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Columns : Screen Scene Last Updated: Mar 11, 2018 - 8:08:43 AM


The Greatest Showman - Movie review by Rouén Robinson
By Rouén Robinson
Jan 11, 2018 - 12:41:31 PM

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The Greatest Showman
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The Greatest Showman

A straightforward musical about the birth of a bygone era of entertainment.

The Impossible Comes True

A young clerk for a shipping company dreams of a better life for his wife and two daughters. When he is let go after the company goes bankrupt he risks what little money he has to start a venture that would become a world renowned attraction of entertainment for years to come.

P. T. Barnum is an ambitious showman and entrepreneur who was driven to be successful with what he had at his disposal while flying to the face of social norms of that time. Charity Barnum is P.T.’s wife who dealt with her husband’s need to prove himself in the eyes of her father and the high society crowd that she came from while tending to the needs of their two daughters. Phillip Carlyle is a playwright who comes from high society and chooses to become P.T.’s partner partly to get closer to the trapeze artist Anne Wheeler who is part of his show. Jenny Lind is a famous Swedish singer who is the toast of Europe and teams with P.T. on a tour through the United States of America as a way of legitimizing his image.

The Greatest Showman is a musical period drama that is full of the glossy spectacle used in holiday season films of the past. The story centers on the more positive aspects of P. T. Barnum’s life and his creation of what would become the Barnum & Bailey Circus which makes it feel a bit disingenuous at times. Hugh Jackman carries this movie in every way, shape and form as his passion for the role is obvious in each note of every song he sings in this musical and in his delivery of every line of dialogue he utters. Michael Gracey does a solid job in his directorial debut and I look forward to seeing what he directs next as a way of gauging his artistic pattern as a director. The screenplay by Jenny Bicks and Bill Condon feels a bit light like the type of thing P. T. Barnum would have written about himself, but is does check off all the tropes for a rags to riches story. If I had to comment on a major flaw with this theatrical release, it is that the music works well as a soundtrack but not as the music of a musical. The songs do not all feel right for that time period or the genre this film seems to be going for and that anachronistic quality can take you out of the motion picture. I rate this film a rating of 3 out of 5.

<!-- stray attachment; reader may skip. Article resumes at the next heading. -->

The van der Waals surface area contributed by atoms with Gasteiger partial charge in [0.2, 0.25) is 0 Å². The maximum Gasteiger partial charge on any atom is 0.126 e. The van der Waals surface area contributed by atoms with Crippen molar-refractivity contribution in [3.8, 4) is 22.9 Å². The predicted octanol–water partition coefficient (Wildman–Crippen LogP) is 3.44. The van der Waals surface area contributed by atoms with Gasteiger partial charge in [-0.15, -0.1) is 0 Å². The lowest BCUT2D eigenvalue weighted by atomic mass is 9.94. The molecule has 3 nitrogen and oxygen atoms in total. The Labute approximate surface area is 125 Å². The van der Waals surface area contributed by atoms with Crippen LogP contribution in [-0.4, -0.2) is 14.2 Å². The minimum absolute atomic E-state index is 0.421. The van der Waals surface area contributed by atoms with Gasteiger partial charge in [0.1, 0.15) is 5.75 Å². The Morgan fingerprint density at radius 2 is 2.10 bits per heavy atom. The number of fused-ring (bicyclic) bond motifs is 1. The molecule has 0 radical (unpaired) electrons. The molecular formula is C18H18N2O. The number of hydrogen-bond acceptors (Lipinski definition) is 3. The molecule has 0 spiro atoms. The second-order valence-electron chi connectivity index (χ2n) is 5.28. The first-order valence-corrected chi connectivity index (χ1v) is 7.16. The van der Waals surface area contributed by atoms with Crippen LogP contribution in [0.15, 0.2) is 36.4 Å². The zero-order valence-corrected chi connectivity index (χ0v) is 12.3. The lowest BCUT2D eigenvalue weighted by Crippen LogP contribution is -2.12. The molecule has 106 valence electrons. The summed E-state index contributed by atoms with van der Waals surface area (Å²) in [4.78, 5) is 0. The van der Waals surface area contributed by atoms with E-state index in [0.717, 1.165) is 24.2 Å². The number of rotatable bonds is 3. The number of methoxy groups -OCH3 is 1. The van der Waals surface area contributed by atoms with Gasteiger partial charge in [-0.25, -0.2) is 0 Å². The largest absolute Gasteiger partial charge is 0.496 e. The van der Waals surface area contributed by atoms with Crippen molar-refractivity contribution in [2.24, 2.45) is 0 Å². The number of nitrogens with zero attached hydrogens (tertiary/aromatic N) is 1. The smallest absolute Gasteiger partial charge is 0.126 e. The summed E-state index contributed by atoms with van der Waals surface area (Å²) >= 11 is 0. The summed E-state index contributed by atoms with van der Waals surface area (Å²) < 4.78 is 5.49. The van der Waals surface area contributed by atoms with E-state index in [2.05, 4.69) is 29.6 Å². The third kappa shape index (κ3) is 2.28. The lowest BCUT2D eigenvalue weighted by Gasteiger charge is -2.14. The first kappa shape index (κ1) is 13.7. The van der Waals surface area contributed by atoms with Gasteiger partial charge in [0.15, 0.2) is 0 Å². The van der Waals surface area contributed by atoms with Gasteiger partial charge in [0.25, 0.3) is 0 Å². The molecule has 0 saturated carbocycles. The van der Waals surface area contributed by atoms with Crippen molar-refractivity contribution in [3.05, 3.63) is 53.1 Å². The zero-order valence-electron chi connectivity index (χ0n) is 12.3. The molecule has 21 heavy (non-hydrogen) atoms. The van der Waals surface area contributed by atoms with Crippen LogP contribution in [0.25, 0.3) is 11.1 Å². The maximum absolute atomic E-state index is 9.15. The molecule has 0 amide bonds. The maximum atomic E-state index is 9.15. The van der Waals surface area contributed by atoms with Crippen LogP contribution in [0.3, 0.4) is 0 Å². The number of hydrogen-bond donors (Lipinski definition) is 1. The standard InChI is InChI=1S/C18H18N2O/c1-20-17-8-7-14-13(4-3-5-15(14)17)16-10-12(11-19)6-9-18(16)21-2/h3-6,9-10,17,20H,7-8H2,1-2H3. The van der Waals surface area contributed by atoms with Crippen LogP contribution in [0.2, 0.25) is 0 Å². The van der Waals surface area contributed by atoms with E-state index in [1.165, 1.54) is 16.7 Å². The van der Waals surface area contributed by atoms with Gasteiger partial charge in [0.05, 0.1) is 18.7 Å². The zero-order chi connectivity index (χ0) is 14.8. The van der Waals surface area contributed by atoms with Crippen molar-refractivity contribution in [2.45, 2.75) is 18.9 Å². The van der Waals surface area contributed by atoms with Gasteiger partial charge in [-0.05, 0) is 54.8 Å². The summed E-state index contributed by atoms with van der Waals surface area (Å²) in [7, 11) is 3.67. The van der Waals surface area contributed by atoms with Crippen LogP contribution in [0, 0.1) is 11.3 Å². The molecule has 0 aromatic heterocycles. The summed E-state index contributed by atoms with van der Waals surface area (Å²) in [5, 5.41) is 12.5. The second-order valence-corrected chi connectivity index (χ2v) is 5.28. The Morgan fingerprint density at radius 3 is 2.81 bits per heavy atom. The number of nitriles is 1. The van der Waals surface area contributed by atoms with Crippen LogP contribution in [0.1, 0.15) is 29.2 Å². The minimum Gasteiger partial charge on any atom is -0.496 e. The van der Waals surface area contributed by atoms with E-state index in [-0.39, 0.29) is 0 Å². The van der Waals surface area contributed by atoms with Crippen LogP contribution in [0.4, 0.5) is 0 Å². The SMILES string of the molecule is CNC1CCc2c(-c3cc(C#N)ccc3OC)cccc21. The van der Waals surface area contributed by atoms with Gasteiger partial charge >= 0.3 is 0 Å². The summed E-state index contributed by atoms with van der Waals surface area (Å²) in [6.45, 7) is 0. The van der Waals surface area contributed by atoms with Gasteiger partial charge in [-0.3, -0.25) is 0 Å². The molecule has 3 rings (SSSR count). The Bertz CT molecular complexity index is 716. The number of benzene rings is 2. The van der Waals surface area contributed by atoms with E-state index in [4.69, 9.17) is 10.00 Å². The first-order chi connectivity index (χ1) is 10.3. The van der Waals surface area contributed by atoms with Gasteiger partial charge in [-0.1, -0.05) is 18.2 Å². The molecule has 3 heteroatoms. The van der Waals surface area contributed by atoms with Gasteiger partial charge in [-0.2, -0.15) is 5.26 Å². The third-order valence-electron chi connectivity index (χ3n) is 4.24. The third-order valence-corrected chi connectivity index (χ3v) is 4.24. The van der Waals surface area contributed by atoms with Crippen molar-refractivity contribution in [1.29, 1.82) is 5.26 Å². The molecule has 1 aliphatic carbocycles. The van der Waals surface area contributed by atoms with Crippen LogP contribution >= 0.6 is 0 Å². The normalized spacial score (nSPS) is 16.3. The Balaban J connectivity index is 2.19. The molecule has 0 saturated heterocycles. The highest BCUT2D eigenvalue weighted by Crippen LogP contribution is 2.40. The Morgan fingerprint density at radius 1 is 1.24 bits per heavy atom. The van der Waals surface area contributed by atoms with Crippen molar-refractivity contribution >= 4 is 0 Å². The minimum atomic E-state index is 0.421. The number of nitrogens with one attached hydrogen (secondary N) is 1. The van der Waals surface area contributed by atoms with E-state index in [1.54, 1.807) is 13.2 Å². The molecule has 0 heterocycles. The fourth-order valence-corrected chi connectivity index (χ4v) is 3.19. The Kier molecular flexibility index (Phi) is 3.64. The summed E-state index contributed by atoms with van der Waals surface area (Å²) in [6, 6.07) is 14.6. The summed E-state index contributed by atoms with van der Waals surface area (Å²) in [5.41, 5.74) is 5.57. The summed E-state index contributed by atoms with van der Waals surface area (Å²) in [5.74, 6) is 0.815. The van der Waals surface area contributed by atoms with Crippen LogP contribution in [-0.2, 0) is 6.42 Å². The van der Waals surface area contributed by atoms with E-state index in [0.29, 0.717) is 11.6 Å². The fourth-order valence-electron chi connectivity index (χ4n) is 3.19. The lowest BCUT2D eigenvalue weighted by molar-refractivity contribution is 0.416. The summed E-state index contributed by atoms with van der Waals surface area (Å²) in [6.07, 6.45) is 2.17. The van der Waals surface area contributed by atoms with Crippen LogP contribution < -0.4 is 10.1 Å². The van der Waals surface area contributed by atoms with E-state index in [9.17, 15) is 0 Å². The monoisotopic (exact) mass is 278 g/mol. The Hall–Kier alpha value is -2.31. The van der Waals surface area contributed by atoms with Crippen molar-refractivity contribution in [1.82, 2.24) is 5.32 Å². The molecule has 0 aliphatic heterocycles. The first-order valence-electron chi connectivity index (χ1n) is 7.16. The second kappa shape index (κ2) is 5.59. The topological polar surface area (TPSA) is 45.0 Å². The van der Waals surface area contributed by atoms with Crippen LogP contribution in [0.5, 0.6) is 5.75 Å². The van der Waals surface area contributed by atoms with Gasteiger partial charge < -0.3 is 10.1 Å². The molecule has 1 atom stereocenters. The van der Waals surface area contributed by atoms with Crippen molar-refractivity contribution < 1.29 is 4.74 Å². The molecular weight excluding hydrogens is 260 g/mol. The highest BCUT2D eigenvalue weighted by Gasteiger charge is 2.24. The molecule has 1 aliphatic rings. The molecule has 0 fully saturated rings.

In Theaters

The Greatest Showman


See other reviews by Rouén HERE.


Rouén Robinson has been an avid moviegoer since childhood and has been critiquing motion pictures for almost a decade. He has been a film critic for The Cinemas on Tempo and was a judge for FLIFF On Location: Grand Bahama Island, an off shoot of the Fort Lauderdale International Film Festival (FLIFF). Rouén lives in Grand Bahama and can be reached at redr1976@icloud.com and on Twitter @thereelrouen

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